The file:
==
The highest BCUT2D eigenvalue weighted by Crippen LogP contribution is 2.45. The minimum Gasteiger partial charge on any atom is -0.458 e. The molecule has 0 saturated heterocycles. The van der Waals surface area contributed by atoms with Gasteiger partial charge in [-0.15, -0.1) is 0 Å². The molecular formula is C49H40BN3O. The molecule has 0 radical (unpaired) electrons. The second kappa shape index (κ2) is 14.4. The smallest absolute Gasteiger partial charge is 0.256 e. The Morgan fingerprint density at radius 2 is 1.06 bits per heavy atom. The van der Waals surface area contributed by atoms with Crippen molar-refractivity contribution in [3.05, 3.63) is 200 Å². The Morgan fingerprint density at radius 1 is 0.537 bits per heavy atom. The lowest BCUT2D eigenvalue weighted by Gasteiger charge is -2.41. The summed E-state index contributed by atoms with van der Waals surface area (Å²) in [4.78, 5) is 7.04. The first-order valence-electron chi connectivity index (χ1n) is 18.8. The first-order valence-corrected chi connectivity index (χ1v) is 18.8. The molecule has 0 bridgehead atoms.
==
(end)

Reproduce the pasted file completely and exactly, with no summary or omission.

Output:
The highest BCUT2D eigenvalue weighted by Crippen LogP contribution is 2.45. The minimum Gasteiger partial charge on any atom is -0.458 e. The molecule has 0 saturated heterocycles. The van der Waals surface area contributed by atoms with Gasteiger partial charge in [-0.15, -0.1) is 0 Å². The molecular formula is C49H40BN3O. The molecule has 0 radical (unpaired) electrons. The second kappa shape index (κ2) is 14.4. The smallest absolute Gasteiger partial charge is 0.256 e. The Morgan fingerprint density at radius 2 is 1.06 bits per heavy atom. The van der Waals surface area contributed by atoms with Crippen molar-refractivity contribution in [3.05, 3.63) is 200 Å². The Morgan fingerprint density at radius 1 is 0.537 bits per heavy atom. The lowest BCUT2D eigenvalue weighted by Gasteiger charge is -2.41. The summed E-state index contributed by atoms with van der Waals surface area (Å²) in [4.78, 5) is 7.04. The first-order valence-electron chi connectivity index (χ1n) is 18.8. The first-order valence-corrected chi connectivity index (χ1v) is 18.8. The molecule has 0 bridgehead atoms.